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The University of Sydney and the University of British Columbia found that people whose walking style puts more pressure on the knees and hips are more likely to develop osteoporosis.

The researchers looked into previous studies that correlated walking styles with developing or worsening osteoporosis. They concluded that some walking styles increased the likelihood of osteoporosis in the knees and hips.

According to Miss Nicole D’Souza, the study is the first that shows how movement can have an impact on developing or worsening the disease. These findings are crucial as the disease isn’t curable. Moreover, it is one of the most common reasons for chronic pain and disability in Australia.

In addition, scientists can scan for the risk factors identified in this study in a biomechanics lab. Fortunately, walking styles can be modified to help patients reduce their risk of developing osteoporosis.

How researchers conducted the study

The researchers analyzed more than 4000 volunteers from 23 papers. They examined the joints participants used when walking and their relation to osteoporosis.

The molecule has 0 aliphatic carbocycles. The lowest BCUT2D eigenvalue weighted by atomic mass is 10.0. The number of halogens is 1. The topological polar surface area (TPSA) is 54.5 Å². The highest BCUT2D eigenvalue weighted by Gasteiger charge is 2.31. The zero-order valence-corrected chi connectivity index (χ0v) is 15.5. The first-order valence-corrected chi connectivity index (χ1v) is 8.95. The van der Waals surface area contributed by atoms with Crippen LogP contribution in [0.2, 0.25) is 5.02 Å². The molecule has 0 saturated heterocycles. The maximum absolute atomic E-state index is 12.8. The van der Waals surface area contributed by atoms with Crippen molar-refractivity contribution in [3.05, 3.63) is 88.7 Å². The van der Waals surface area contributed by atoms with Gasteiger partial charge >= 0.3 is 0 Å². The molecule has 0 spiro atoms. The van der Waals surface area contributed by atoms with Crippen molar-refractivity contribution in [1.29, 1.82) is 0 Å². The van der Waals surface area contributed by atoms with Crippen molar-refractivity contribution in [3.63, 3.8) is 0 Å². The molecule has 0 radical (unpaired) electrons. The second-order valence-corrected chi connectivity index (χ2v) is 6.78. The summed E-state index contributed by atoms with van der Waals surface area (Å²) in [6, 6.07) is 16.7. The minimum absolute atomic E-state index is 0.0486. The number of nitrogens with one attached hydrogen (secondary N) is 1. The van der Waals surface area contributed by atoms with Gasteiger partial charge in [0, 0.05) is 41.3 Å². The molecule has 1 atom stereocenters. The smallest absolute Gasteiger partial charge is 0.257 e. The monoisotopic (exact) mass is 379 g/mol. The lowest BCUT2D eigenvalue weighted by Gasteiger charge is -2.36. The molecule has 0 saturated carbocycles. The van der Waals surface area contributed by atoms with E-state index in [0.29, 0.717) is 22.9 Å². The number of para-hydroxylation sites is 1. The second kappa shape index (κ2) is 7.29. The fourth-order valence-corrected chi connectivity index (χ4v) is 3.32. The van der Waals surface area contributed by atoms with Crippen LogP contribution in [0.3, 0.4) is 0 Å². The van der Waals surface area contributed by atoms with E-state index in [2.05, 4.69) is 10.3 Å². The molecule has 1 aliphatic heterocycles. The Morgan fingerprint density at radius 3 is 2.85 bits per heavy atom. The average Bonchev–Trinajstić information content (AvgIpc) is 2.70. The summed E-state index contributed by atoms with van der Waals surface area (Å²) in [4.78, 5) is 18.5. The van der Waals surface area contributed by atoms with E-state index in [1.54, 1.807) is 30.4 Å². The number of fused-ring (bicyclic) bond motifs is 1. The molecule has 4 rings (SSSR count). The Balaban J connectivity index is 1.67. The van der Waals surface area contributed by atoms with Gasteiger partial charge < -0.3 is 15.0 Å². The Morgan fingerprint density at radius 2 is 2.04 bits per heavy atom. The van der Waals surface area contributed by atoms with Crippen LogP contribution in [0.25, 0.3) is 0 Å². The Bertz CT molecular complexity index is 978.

D’Souza adds that it can be challenging working out the joints to evaluate when walking. The reason is that various joints move at a time. She adds that how people load and move their joints could eventually affect healthy people and those with the disease.

 The researchers managed to identify specific walking styles that made people more susceptible to osteoporotic. One such pattern involved an individual moving their knee slightly outward then back in when walking. This walking style doubles the risk of osteoporosis.

The way people walk often develops unconsciously. Factors like walking speed, weight, height can determine how people walk.

The researchers could develop techniques to modify walking

Observing the motions that could cause osteoporosis can be difficult. However, they can be detected by a trained professional who knows what to look for.

Unfortunately, while physiotherapists could help you manage osteoporosis, they have not established interventions that alter your walking style.

 The researchers hope to scan for the markers and find ways to lower pressure on people’s joints to reduce the risk of osteoporosis. They are also conducting clinical trials to study various walking patterns on people.